As he walked, his Facebook following grew with him, and he now has over 11,000 followers whom he constantly thanked and entertained along the way with amusing anecdotes of his journey: thoughts from life on the road, and wonderful descriptions of characters he encountered. The power of this online community helped him continue; enabling him to find a bed for the night, accept offers of warm cups of tea or grub in a local pub, or even help with his heavy backpack when needed – such as in Northern Scotland when his hips were giving him pain, or the time when he fell and fractured an ankle and tore a ligament.

‘In St Ives, for example, I spent most nights outside in a sleeping bag under the steps of the RNLI lifeguard hut. When it rained, I had to shuffle round to stop the rain dripping on my face. The sunrises were great on that beach. One day there was a shoebox left at the lifeboat station for me. Inside were socks, sweets, toothpaste, books and a note from Daryl and Beth. Daryl was 11 and Beth was 13. They left it there while they were down in Cornwall on holiday. It was one of the nicest and most unexpected things to happen that Christmas. Getting that shoebox from two kids I’d never met before gave me a lot of strength.’

At times Alex missed his mum and his close friends, he thought about his dad a lot too, but he was rarely short of company. He loved meeting people on the route, and they would often join him on parts of the walk. But sometimes he missed the solitude. He loved the long stretches alone, and grew used to having time to just be. Constantly on his mind was the work of the RNLI crews and his fundraising mission. His respect for the charity grew with each encounter of a RNLI lifeboat station. The friendly crews would offer places to stay, and a night out to share stories. Often he was there for a call-out and could see the dedication of the incredible volunteers. He learnt a lot about the dangers they face and how the reasons for call-outs vary considerably from place to place.

‘In Whitstable, say, the dangers are for holiday-makers using jet skis and inflatables, unaware of the sand banks. In Northeast Scotland where the Atlantic meets the North Sea, the waters are treacherous and even the most experienced boats can get into trouble there. However, the busiest lifeboat stations are inland on the Thames Estuary, where Tower, Chiswick and Teddington stations are tragically kept busy with suicide attempts,’ he explains.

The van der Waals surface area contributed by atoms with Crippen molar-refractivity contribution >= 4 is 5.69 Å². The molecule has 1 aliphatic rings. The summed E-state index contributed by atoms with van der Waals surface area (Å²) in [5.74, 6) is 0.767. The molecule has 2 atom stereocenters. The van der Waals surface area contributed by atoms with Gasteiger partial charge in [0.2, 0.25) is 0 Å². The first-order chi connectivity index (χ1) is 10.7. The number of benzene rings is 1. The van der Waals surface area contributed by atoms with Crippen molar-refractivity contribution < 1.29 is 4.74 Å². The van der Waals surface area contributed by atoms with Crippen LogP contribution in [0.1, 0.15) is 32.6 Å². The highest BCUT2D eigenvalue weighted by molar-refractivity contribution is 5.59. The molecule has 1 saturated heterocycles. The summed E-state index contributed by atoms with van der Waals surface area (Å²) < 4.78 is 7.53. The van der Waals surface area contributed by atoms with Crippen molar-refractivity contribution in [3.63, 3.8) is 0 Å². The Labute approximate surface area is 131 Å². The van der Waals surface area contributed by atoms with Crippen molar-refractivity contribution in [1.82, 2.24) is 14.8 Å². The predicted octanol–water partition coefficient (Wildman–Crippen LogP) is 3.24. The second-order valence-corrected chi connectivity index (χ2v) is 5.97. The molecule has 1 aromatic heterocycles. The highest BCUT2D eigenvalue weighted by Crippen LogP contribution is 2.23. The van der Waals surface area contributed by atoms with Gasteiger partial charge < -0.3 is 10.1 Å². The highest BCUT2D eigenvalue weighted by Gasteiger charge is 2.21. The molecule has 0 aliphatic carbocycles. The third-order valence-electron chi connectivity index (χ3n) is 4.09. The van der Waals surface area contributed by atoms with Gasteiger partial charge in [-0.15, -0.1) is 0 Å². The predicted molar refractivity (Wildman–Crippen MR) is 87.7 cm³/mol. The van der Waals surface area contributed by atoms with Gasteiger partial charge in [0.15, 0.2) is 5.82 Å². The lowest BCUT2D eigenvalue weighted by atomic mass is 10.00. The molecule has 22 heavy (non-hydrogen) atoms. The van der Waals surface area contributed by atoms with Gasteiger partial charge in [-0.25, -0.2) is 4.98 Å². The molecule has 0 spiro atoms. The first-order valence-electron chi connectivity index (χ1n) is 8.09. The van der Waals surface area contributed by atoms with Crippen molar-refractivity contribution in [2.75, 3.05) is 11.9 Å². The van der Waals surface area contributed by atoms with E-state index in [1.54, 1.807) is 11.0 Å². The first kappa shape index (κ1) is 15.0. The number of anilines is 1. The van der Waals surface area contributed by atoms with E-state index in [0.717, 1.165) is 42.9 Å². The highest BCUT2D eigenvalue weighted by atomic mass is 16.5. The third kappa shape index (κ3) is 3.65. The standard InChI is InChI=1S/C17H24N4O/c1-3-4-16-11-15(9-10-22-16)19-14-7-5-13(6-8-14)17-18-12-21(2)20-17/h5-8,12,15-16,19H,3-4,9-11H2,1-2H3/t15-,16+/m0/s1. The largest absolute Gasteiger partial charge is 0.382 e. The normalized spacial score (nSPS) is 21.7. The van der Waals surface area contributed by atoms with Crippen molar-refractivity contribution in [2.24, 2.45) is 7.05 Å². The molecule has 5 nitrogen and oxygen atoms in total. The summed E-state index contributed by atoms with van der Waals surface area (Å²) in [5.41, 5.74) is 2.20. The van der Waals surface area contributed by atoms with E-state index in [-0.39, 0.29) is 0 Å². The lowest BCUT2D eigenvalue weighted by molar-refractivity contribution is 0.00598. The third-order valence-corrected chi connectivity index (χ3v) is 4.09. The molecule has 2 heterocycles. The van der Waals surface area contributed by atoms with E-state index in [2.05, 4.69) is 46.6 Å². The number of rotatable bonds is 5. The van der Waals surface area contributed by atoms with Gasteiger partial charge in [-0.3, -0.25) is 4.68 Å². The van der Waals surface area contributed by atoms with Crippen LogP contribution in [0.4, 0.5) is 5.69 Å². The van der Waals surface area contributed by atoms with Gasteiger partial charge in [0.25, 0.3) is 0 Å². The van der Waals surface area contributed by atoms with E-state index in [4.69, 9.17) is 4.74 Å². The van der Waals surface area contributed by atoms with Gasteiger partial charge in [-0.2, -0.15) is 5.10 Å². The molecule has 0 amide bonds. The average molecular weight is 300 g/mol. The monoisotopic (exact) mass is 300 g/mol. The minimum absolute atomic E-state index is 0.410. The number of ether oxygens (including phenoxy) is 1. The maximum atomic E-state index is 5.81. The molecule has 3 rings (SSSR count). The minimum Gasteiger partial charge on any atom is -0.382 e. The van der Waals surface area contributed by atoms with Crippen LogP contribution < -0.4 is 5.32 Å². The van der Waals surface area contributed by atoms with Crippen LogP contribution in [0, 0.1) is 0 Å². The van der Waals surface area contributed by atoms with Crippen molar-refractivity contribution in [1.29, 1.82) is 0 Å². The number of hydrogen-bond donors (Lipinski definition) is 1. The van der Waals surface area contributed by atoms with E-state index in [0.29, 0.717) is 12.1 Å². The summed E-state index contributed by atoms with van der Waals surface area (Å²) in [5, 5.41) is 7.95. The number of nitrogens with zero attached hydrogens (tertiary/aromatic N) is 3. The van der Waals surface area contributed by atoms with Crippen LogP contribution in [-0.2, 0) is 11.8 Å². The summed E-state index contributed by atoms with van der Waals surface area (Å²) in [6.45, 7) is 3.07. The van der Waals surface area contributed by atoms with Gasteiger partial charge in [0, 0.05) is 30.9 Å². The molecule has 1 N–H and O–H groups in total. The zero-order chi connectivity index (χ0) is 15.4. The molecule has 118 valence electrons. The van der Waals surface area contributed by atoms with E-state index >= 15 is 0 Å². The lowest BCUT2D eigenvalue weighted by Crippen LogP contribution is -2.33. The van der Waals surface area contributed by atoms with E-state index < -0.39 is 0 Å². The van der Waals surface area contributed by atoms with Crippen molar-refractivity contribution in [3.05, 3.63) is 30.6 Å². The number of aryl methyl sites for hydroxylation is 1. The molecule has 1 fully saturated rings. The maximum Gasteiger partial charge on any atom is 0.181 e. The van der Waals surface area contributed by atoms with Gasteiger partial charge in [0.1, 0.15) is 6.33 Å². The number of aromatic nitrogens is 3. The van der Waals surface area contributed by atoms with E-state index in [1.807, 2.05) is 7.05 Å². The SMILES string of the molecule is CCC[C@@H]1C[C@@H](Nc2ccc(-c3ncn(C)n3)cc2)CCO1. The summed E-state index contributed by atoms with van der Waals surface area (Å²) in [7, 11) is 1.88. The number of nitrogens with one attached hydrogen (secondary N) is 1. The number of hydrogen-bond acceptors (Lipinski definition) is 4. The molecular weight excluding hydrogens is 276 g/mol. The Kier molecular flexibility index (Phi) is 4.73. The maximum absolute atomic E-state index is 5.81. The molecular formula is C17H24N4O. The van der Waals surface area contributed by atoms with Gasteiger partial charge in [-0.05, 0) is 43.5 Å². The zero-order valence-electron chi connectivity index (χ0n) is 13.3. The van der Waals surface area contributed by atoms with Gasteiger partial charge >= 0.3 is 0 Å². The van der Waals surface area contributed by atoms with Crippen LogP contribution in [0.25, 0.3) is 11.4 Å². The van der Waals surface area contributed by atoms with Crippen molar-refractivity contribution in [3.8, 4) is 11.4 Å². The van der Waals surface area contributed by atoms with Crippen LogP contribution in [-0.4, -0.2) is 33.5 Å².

The RNLI has 237 lifeboat stations, crewed almost entirely by volunteers. They operate a 24-hour rescue service and have an average of 24 call-outs a day. In 2016, volunteers launched 8,851 times around the coast of the UK and Ireland, rescuing an average of 23 people a day. Alex can’t think of a charity he’d rather be raising money for, and is so proud to have visited all 237 stations and met some real heroes.

As well as the people he met on the way and the incredible lifeboat crews, Alex has been awestruck by the sheer beauty and wildness of our coastline. One of his most spectacular sights was the seabirds at Bass Rock in the Firth of Forth, the world’s largest gannetry with around 150,000 gannets. However, as well as beauty, Alex also saw many things that concerned him. He saw seals washed up in beautiful places choked by plastic, and birds tangled in plastic holders from beer can packs. ‘The more time I spent in nature, the more blindingly obvious it became that we can’t continue living this way. Wherever you go, from Brighton to Shetland, our manmade pollution is everywhere.’


Alex finished his walk back where he started in Minnis Bay, Kent, on 11 November 2017, greeted by local and national supporters, the press, RNLI and his mother. What is the biggest lesson he learned from his journey? ‘That people are good. Basically good. Trust people, help people,’ he says. And what’s next for Alex now that his epic walk is finished? ‘Well, hopefully a book,’ he says. ‘And maybe a break! Somewhere hot for a change.’

Alex has raised £70k for the RNLI. His target is £95K – £10 for every mile he has walked. If you can donate, please go to

See more of Alex’s adventures on Facebook here

Alex has raised £70k for the RNLI. His target is £95K – £10 for every mile he has walked. If you can donate, please go to